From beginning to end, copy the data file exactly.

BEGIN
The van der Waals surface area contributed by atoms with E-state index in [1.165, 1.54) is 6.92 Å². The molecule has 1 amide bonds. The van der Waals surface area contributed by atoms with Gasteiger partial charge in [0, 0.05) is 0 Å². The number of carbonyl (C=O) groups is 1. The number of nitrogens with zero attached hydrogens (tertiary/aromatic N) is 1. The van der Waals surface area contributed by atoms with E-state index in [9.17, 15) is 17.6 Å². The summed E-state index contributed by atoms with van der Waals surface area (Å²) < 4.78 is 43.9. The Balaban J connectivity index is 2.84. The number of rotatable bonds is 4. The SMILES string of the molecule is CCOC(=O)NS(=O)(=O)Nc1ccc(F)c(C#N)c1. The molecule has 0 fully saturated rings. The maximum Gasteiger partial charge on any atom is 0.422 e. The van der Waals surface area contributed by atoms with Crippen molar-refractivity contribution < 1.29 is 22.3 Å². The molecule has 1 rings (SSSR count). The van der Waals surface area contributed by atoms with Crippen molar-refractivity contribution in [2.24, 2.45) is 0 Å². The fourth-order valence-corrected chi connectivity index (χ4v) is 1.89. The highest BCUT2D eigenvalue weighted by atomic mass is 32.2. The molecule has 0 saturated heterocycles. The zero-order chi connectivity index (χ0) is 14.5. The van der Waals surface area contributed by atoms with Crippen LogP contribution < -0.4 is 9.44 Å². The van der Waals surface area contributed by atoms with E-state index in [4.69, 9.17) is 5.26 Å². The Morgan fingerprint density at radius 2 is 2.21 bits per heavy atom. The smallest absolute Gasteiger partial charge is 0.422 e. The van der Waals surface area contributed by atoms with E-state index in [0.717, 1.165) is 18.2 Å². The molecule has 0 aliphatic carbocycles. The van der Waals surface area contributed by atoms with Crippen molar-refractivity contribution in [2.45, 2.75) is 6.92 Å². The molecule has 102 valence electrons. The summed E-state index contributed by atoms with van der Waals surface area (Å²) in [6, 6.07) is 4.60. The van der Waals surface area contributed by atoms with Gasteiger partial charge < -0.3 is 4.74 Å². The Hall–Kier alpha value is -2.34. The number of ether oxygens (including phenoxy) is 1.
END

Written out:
The van der Waals surface area contributed by atoms with E-state index in [1.165, 1.54) is 6.92 Å². The molecule has 1 amide bonds. The van der Waals surface area contributed by atoms with Gasteiger partial charge in [0, 0.05) is 0 Å². The number of carbonyl (C=O) groups is 1. The number of nitrogens with zero attached hydrogens (tertiary/aromatic N) is 1. The van der Waals surface area contributed by atoms with E-state index in [9.17, 15) is 17.6 Å². The summed E-state index contributed by atoms with van der Waals surface area (Å²) < 4.78 is 43.9. The Balaban J connectivity index is 2.84. The number of rotatable bonds is 4. The SMILES string of the molecule is CCOC(=O)NS(=O)(=O)Nc1ccc(F)c(C#N)c1. The molecule has 0 fully saturated rings. The maximum Gasteiger partial charge on any atom is 0.422 e. The van der Waals surface area contributed by atoms with Crippen molar-refractivity contribution < 1.29 is 22.3 Å². The molecule has 1 rings (SSSR count). The van der Waals surface area contributed by atoms with Crippen molar-refractivity contribution in [2.24, 2.45) is 0 Å². The fourth-order valence-corrected chi connectivity index (χ4v) is 1.89. The highest BCUT2D eigenvalue weighted by atomic mass is 32.2. The molecule has 0 saturated heterocycles. The zero-order chi connectivity index (χ0) is 14.5. The van der Waals surface area contributed by atoms with Crippen LogP contribution < -0.4 is 9.44 Å². The van der Waals surface area contributed by atoms with E-state index in [4.69, 9.17) is 5.26 Å². The Morgan fingerprint density at radius 2 is 2.21 bits per heavy atom. The smallest absolute Gasteiger partial charge is 0.422 e. The van der Waals surface area contributed by atoms with E-state index in [0.717, 1.165) is 18.2 Å². The molecule has 0 aliphatic carbocycles. The van der Waals surface area contributed by atoms with Crippen molar-refractivity contribution in [2.45, 2.75) is 6.92 Å². The molecule has 102 valence electrons. The summed E-state index contributed by atoms with van der Waals surface area (Å²) in [6, 6.07) is 4.60. The van der Waals surface area contributed by atoms with Gasteiger partial charge < -0.3 is 4.74 Å². The Hall–Kier alpha value is -2.34. The number of ether oxygens (including phenoxy) is 1.